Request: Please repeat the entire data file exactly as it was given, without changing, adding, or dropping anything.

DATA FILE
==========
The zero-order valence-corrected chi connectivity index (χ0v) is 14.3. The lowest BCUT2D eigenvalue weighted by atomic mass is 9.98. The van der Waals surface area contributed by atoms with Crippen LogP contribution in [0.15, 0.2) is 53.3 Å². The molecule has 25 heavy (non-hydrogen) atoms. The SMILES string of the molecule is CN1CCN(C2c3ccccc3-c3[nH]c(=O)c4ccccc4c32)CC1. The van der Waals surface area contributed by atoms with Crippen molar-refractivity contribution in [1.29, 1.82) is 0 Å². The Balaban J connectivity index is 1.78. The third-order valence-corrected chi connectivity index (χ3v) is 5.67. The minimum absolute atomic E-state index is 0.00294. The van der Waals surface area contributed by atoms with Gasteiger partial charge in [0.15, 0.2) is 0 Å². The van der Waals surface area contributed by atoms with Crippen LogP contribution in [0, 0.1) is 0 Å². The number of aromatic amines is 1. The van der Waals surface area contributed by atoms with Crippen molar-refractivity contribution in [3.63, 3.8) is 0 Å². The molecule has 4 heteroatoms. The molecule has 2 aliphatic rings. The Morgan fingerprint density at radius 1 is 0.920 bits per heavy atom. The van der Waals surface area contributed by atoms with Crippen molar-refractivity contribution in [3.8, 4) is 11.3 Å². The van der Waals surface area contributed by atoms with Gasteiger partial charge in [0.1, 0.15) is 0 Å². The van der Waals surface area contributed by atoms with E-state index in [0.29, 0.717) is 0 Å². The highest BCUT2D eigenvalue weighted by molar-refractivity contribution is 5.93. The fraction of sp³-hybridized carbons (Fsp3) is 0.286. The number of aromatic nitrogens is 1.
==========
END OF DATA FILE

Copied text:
The zero-order valence-corrected chi connectivity index (χ0v) is 14.3. The lowest BCUT2D eigenvalue weighted by atomic mass is 9.98. The van der Waals surface area contributed by atoms with Crippen LogP contribution in [0.15, 0.2) is 53.3 Å². The molecule has 25 heavy (non-hydrogen) atoms. The SMILES string of the molecule is CN1CCN(C2c3ccccc3-c3[nH]c(=O)c4ccccc4c32)CC1. The van der Waals surface area contributed by atoms with Crippen molar-refractivity contribution in [1.29, 1.82) is 0 Å². The Balaban J connectivity index is 1.78. The third-order valence-corrected chi connectivity index (χ3v) is 5.67. The minimum absolute atomic E-state index is 0.00294. The van der Waals surface area contributed by atoms with Gasteiger partial charge in [0.15, 0.2) is 0 Å². The van der Waals surface area contributed by atoms with Crippen LogP contribution in [0, 0.1) is 0 Å². The number of aromatic amines is 1. The van der Waals surface area contributed by atoms with Crippen molar-refractivity contribution in [3.63, 3.8) is 0 Å². The molecule has 4 heteroatoms. The molecule has 2 aliphatic rings. The Morgan fingerprint density at radius 1 is 0.920 bits per heavy atom. The van der Waals surface area contributed by atoms with Crippen molar-refractivity contribution in [3.8, 4) is 11.3 Å². The van der Waals surface area contributed by atoms with Gasteiger partial charge in [0.1, 0.15) is 0 Å². The van der Waals surface area contributed by atoms with E-state index in [0.29, 0.717) is 0 Å². The highest BCUT2D eigenvalue weighted by molar-refractivity contribution is 5.93. The fraction of sp³-hybridized carbons (Fsp3) is 0.286. The number of aromatic nitrogens is 1.